Others to ease themselves of these Difficulties of reconciling all the Passages of Providence to God's Wisdom and Justice, set them both aside, and resolve all into God's Arbitrary and Sovereign Will and Pleasure; who makes himself, and the advancement of his own Glory his fole end

They lay it down indeed as an agreed Principle, That all that God does, is wife, and good, and juft; but we must not examine this by Humane Rules and Measures of Goodness and Justice ; for God is an abfolute Sovereign, and unaccountable to his Creatures ; his Will is the Rule of Justice, and he wills what is most for his own Glorý ; he magnifies his Goodness and Grace in a free and arbitrary kindness to some of his Creatures; and magnifies his Justice in as free and arbitrary Severities to others : he makes some Creatures to be Objects of his Love, and others to be the Objects of his Vengeance and Displeasure: and thus they cut the Knot which they can't unty.

But this is a greater Difficulty than all the rest, to a considering man, who would inuch rather chuse to giveno account of the Divine Providence, than to give so ill an account of the Nature of God: Arbitrary Will and Power is the very worst Notion we can have of God: It destroys our Love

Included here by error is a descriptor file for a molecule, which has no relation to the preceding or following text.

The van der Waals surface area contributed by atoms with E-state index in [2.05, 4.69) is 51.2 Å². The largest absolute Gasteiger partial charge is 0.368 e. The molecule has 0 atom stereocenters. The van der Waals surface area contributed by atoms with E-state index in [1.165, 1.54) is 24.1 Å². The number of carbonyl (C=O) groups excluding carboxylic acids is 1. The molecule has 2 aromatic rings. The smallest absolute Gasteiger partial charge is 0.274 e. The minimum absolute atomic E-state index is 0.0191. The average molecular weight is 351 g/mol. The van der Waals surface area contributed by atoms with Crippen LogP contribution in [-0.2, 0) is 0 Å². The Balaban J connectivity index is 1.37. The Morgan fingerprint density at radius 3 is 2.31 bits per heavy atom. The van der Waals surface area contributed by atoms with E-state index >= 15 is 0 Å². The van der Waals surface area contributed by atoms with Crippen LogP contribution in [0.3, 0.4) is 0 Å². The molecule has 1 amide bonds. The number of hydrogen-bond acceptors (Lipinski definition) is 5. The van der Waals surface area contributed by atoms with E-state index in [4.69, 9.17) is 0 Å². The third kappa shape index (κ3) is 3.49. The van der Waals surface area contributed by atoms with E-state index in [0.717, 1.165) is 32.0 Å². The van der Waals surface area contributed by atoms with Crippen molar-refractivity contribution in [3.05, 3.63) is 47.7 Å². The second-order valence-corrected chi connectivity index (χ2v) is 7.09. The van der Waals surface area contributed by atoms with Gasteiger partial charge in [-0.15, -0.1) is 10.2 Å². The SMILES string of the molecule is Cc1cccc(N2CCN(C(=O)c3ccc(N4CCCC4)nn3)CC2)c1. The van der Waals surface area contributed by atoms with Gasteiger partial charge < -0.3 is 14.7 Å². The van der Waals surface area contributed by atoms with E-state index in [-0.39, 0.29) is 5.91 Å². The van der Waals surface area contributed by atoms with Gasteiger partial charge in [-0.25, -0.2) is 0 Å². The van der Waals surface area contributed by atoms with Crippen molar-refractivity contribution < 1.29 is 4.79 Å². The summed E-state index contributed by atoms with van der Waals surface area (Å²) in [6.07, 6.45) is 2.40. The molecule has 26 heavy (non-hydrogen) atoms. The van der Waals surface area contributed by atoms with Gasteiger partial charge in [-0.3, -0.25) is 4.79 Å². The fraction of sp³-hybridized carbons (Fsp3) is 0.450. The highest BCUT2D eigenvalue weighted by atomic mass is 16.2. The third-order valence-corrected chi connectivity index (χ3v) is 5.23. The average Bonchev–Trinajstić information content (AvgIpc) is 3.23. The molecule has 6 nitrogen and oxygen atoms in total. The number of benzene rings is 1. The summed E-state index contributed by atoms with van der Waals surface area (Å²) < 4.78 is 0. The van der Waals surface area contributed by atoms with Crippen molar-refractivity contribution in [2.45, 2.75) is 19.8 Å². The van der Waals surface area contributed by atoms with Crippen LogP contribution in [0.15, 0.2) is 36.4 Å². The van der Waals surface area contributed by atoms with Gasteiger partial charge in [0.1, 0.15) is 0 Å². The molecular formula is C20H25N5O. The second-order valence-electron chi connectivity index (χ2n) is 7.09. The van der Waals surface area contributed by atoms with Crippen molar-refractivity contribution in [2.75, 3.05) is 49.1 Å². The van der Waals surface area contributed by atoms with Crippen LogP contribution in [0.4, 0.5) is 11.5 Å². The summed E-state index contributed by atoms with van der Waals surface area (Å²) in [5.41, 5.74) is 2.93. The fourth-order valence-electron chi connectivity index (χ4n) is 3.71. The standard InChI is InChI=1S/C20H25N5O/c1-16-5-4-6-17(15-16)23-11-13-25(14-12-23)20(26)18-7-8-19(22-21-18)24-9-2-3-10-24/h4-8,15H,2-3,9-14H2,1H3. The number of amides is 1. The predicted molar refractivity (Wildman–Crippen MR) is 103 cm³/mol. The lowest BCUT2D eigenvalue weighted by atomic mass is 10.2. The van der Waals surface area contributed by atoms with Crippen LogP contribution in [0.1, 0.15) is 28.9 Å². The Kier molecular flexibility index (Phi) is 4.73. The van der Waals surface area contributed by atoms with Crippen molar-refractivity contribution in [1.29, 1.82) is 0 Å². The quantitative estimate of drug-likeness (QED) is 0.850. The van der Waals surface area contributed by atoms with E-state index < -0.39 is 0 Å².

to him, and our Hope and Confidence in him, unless we can fancy him as partial to us as we are to our felves ; it turns Religion into a superftitious dread of God, or hypocritical Flatteries; destroys the Notions of Good or Evil, or all regard to them, while we think God takes no notice of them himself.

This may satisfy us, how dangerous it is to be too inquisitive into the Mysteries of Providence, which God hath thought fit to conceal from us; which should make us careful to keep our distance, and humbly to reverence and adore God, and trust his Wisdom beyond our own Understanding of things; and in order to cure this Curiosity, consider,